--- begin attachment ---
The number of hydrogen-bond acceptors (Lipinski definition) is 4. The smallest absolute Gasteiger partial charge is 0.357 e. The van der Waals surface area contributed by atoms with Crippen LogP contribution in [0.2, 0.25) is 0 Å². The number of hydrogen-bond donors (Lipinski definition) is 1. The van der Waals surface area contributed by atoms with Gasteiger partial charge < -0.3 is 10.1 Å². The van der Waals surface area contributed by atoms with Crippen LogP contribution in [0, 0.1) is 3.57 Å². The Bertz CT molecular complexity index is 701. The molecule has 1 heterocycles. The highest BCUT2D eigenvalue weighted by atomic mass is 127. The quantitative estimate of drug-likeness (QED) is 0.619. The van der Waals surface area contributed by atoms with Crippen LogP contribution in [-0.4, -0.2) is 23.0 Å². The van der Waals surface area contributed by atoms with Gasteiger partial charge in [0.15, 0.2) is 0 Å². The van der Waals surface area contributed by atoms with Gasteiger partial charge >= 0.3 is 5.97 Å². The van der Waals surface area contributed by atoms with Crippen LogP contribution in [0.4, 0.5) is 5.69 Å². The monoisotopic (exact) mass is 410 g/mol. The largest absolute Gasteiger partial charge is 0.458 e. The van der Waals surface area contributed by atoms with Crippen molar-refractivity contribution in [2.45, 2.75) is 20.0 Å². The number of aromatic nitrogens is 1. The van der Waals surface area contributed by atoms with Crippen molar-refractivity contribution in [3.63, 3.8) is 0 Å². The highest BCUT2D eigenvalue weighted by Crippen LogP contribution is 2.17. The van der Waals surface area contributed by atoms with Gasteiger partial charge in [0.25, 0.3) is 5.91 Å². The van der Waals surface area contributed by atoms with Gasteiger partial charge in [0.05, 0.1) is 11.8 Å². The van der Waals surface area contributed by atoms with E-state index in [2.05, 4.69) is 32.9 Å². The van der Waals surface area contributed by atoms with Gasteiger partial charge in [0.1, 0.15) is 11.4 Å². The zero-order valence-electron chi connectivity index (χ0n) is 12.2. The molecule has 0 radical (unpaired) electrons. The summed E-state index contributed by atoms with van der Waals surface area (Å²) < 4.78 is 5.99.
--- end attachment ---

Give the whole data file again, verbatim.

The number of hydrogen-bond acceptors (Lipinski definition) is 4. The smallest absolute Gasteiger partial charge is 0.357 e. The van der Waals surface area contributed by atoms with Crippen LogP contribution in [0.2, 0.25) is 0 Å². The number of hydrogen-bond donors (Lipinski definition) is 1. The van der Waals surface area contributed by atoms with Gasteiger partial charge < -0.3 is 10.1 Å². The van der Waals surface area contributed by atoms with Crippen LogP contribution in [0, 0.1) is 3.57 Å². The Bertz CT molecular complexity index is 701. The molecule has 1 heterocycles. The highest BCUT2D eigenvalue weighted by atomic mass is 127. The quantitative estimate of drug-likeness (QED) is 0.619. The van der Waals surface area contributed by atoms with Crippen LogP contribution in [-0.4, -0.2) is 23.0 Å². The van der Waals surface area contributed by atoms with Gasteiger partial charge in [0.15, 0.2) is 0 Å². The van der Waals surface area contributed by atoms with Gasteiger partial charge >= 0.3 is 5.97 Å². The van der Waals surface area contributed by atoms with Crippen LogP contribution in [0.4, 0.5) is 5.69 Å². The monoisotopic (exact) mass is 410 g/mol. The largest absolute Gasteiger partial charge is 0.458 e. The van der Waals surface area contributed by atoms with Crippen molar-refractivity contribution in [2.45, 2.75) is 20.0 Å². The number of aromatic nitrogens is 1. The van der Waals surface area contributed by atoms with Crippen molar-refractivity contribution in [3.63, 3.8) is 0 Å². The highest BCUT2D eigenvalue weighted by Crippen LogP contribution is 2.17. The van der Waals surface area contributed by atoms with Gasteiger partial charge in [0.25, 0.3) is 5.91 Å². The van der Waals surface area contributed by atoms with Gasteiger partial charge in [0.05, 0.1) is 11.8 Å². The van der Waals surface area contributed by atoms with E-state index in [2.05, 4.69) is 32.9 Å². The van der Waals surface area contributed by atoms with Gasteiger partial charge in [0.1, 0.15) is 11.4 Å². The zero-order valence-electron chi connectivity index (χ0n) is 12.2. The molecule has 0 radical (unpaired) electrons. The summed E-state index contributed by atoms with van der Waals surface area (Å²) < 4.78 is 5.99.